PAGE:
From the sound of it, Andy Chappell-Dick has left no stone unturned in his quest to keep the air inside his house comfortably dry.
His extremely tight new house in northern Ohio (Climate Zone 5) is built with structural insulated panels, and heated and cooled with a pair of ductless minisplit heat pumps. For ventilation, Chappell-Dick has a heat-recovery ventilator that pulls exhaust air from two small bathrooms and supplies fresh air to two upstairs bedrooms with a flow rate of between 40 and 80 cubic feet per minute (cfm).
“All my plumbing traps are good,” he writes in a Q&A post at GreenBuildingAdvisor. “We hardly take any showers. We cook some, not a lot. No dishwasher. No aquarium. No dryer — we dry clothes offsite. I figure all the entrained construction moisture is long gone.”
And yet the interior air isn’t really very dry. Chappell-Dick has seven hygrometers around the house to measure relative humidity, and none of them seems to drop below 47 percent, typically reading about 60 percent.
Does he have a bum HRV?
“Even in a worst-case scenario of compromised or short-circuiting airflow, say 25 cfm, shouldn’t this unit be capable of doing several total air changes per day? It was a damp December, but we had some cold, dry days that didn’t move the needles much.
“In such a tiny tight house, does the humidity produced by just the two of us require a dehumidifier in addition to the HRV? Is there some moisture source we’re overlooking? Or is there typically a long lag in getting the house’s contents — tons of drywall and flooring and interior framing and everything — to dry out so it’s no longer the source?”
Chappell-Dick’s battle with high indoor humidity is the topic for this Q&A Spotlight.
Give it some more time
Don’t hit the panic button yet, says GBA senior editor Martin Holladay. It may take a couple of months of winter ventilation before interior moisture levels start to fall.
“Summertime ventilation doesn’t lower the humidity much, and in many U.S. climates actually raises the indoor humidity,” he writes. “So you need to have a few months of winter ventilation before you can be sure what is going on.”
But Holladay, like others responding to the post, wonder about the possible role the concrete in Chappell-Dick’s basement may be playing. Concrete contains a lot of water that must evaporate after it cures and, Holladay adds, is it possible that the contractor forgot to put a layer of polyethylene plastic or rigid foam insulation beneath the basement slab to block moisture from migrating upward.
GBA reader Flitch Plate agrees that a single year might not be long enough for all of the moisture accumulated during construction to dissipate.
“I would not count on all the construction moisture to be fully evaporated,” he says. “I would monitor but not make any decisions until you have another year under your belt.”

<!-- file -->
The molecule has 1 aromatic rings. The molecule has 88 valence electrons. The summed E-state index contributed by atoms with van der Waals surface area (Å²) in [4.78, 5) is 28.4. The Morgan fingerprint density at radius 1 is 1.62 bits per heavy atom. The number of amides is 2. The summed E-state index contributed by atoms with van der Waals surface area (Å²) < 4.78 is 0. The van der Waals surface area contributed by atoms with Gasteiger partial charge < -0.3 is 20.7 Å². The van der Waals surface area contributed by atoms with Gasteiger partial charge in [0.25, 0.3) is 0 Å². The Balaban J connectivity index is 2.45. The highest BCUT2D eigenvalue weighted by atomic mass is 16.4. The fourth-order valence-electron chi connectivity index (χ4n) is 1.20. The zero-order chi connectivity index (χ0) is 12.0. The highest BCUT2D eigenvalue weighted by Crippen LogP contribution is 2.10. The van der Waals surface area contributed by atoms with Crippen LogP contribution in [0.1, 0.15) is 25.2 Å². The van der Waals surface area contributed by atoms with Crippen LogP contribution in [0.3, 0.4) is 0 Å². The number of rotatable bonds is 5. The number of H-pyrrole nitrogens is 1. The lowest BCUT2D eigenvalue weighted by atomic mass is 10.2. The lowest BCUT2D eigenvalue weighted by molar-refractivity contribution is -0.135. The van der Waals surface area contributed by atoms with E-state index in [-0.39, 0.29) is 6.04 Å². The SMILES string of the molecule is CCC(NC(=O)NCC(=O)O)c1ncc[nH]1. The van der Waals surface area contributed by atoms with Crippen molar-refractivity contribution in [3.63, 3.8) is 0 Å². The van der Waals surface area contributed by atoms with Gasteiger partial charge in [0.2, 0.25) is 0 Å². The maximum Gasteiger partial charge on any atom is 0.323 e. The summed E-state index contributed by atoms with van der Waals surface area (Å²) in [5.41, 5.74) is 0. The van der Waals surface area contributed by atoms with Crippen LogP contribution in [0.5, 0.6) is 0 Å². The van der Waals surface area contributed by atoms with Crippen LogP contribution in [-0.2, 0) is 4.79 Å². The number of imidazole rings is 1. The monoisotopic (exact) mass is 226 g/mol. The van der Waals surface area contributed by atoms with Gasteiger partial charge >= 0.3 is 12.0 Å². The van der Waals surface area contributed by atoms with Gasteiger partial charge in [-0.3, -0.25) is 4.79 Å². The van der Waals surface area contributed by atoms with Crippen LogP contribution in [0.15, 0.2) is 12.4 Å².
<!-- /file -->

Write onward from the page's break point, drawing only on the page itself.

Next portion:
Try a portable dehumidifier
While he gives the house a chance to dry out on its own, both David Meiland and Jin Kazama suggest Chappell-Dick try a portable dehumidifier.
Meiland wonders whether running a dehumidifier for a short period of time might knock the relative humidity down. He suggests running it in the basement, then moving it upstairs to see what happens.
Also, Meiland adds, if Chappell-Dick has separate fans in the bathrooms, he might try running those for extended periods of time to see what happens.
“Seems like winter air in Ohio should be fairly dry, so it should make a difference,” he says.
And there’s no major energy penalty for running the dehumidifier inside during the winter, Kazama adds, because the heat it produces won’t be wasted.
“That said,” he adds, “I do not know the conditions at your place, but as soon as we move in heating territory here (mid Quebec), it’s hard to get anything above 40 percent RH… This calls for serious investigation.”
What about fans in the bathroom?
Aaron Becker wonders whether ventilation in the bathrooms and kitchen has something to do with it.
Is the kitchen exhaust fan, for example, a recirculating type or vented to the outside? And is all of the moisture generated in the bathroom supposed to be handled solely by the HRV?
“How about some simple tests?” Becker says. “Run the showers (one at a time) and place a humidity gauge in the outdoor exhaust stream vent to see if there is a difference before and after. Do the same thing with the kitchen exhaust venting.”
Another place to check: if there is a basement sump, it should have an airtight sump lid, to make sure that isn’t the source of moisture in the basement.
The kitchen fans theory, as it turns out, was a dead end. Chappell-Dick replies there is no kitchen exhaust fan, and no separate bathroom exhaust fans, either.